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I had an ACT test coming up and, to tell the truth, was not really looking forward to it. Taking the test over here is a little bit more of a commitment than taking it in the States. I would be taking the test at the international school in a coastal town about an hour-and-a-half flight away. The root of my hesitation was that I’d have to spend a whole week in town. I also felt a little unprepared because our Internet was not working, and my ACT prep book hadn’t downloaded properly so I wasn’t able to practice the whole month beforehand.
We got word that the tests were stuck on another island with a possibility that they would not arrive in time for the official date. If the ACT tests did not arrive by Saturday, they would not be valid for use. We heard the day before the flight that the tests would probably make it. So after a hasty pack, we awaited our flight. We also took advantage of this plane flight to do a medical evacuation for Etera, a lady from our tribe who was really sick.
It was a cloudy morning with a slight drizzle. We were expecting the plane sometime a little after eight. It wasn’t until 10 that the plane was able to land, and we got in and took an eight-minute flight to another airstrip for fuel. After assisting the pilot with fueling both wings, we headed toward the lowlands to pick up a few guys. We landed on three small airstrips but not before passing over the lush, uncharted mountains of our tribal group’s hunting grounds. Once the plane was filled with baggage and passengers, we were off to town.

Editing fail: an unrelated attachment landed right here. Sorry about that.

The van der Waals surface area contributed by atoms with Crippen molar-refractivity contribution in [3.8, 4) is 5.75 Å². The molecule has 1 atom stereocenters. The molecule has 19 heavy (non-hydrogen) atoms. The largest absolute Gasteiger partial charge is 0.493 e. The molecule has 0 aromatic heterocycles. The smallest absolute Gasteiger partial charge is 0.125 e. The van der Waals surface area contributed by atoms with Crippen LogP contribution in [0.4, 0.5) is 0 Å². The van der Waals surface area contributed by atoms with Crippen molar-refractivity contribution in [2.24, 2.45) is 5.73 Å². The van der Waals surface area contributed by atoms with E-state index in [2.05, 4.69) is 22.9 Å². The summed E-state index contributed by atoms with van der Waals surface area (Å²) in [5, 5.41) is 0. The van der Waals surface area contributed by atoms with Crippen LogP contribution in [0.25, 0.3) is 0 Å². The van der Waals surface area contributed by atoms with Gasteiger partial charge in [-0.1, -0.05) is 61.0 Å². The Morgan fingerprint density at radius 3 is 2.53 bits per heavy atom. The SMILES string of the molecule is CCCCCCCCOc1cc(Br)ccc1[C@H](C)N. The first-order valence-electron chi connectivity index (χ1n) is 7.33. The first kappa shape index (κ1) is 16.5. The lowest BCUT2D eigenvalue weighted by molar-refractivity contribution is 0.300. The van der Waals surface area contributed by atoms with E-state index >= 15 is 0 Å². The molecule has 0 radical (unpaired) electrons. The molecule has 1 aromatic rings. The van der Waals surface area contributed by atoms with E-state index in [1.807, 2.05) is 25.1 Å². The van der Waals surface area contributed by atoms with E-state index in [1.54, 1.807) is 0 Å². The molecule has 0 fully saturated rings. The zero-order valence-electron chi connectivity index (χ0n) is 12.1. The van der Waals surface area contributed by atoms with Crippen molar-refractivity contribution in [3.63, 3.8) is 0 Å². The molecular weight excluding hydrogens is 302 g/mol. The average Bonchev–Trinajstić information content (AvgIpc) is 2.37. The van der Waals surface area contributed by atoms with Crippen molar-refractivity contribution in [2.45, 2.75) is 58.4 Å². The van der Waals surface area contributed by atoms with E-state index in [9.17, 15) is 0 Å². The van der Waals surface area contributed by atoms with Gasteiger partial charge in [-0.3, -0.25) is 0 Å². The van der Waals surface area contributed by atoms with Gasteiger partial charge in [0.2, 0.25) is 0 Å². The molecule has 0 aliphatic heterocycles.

We landed in Sentani on a Wednesday, so I worked feverishly Thursday and Friday on the many practice tests while Dad was at the hospital. When Saturday came, I felt as prepared as could be expected. I was feeling a little anxious, but anxiety in the right proportion is healthy, and it ensured that I kept a clear mind and worked hard. Timed tests aren’t my favorite because I prefer to do things at my own leisure and get everything correct.
The test went really well, I think. Of course I won’t know for sure until my scores come in. As soon as I exited the testing facility, it was as if a burden were lifted, and, with my mind free of worry, I enjoyed a relaxing afternoon. The rest of our stay in Sentani was busily spent buying supplies; taking a few trips to check on our boat, Cenderawasih; and driving Etera to doctor appointments.
It was wonderful to get in the plane and fly back to our mountaintop. I dislike the city life and am always happy to get back to the quietness of the jungle.
Please join us in praying Etera’s recovery. She was diagnosed with several sicknesses, is five months pregnant, and on top of it all, she has just come down with malaria.
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